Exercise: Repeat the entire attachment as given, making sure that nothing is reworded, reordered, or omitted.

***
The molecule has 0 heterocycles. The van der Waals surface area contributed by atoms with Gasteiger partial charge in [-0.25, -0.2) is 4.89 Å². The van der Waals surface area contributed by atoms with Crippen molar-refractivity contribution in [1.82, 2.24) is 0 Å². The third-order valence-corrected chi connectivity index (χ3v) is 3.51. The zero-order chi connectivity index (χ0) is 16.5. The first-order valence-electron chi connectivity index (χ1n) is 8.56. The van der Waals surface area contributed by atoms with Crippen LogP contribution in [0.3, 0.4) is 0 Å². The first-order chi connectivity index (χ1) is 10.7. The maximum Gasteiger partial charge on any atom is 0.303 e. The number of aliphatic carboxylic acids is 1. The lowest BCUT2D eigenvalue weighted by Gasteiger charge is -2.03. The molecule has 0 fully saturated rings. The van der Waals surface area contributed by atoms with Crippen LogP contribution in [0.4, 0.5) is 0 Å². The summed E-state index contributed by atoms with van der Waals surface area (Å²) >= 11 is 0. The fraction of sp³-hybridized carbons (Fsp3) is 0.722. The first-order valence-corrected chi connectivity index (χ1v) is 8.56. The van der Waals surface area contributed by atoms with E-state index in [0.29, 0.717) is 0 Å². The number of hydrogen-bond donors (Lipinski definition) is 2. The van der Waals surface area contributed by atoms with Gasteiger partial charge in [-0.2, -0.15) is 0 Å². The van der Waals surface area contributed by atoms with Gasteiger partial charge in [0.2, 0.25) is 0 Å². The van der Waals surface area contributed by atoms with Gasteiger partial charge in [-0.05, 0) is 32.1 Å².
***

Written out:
The molecule has 0 heterocycles. The van der Waals surface area contributed by atoms with Gasteiger partial charge in [-0.25, -0.2) is 4.89 Å². The van der Waals surface area contributed by atoms with Crippen molar-refractivity contribution in [1.82, 2.24) is 0 Å². The third-order valence-corrected chi connectivity index (χ3v) is 3.51. The zero-order chi connectivity index (χ0) is 16.5. The first-order valence-electron chi connectivity index (χ1n) is 8.56. The van der Waals surface area contributed by atoms with Crippen LogP contribution in [0.3, 0.4) is 0 Å². The first-order chi connectivity index (χ1) is 10.7. The maximum Gasteiger partial charge on any atom is 0.303 e. The number of aliphatic carboxylic acids is 1. The lowest BCUT2D eigenvalue weighted by Gasteiger charge is -2.03. The molecule has 0 fully saturated rings. The van der Waals surface area contributed by atoms with Crippen LogP contribution in [0.4, 0.5) is 0 Å². The summed E-state index contributed by atoms with van der Waals surface area (Å²) >= 11 is 0. The fraction of sp³-hybridized carbons (Fsp3) is 0.722. The first-order valence-corrected chi connectivity index (χ1v) is 8.56. The van der Waals surface area contributed by atoms with E-state index in [0.29, 0.717) is 0 Å². The number of hydrogen-bond donors (Lipinski definition) is 2. The van der Waals surface area contributed by atoms with Gasteiger partial charge in [-0.2, -0.15) is 0 Å². The van der Waals surface area contributed by atoms with Gasteiger partial charge in [0.2, 0.25) is 0 Å². The van der Waals surface area contributed by atoms with Gasteiger partial charge in [-0.05, 0) is 32.1 Å².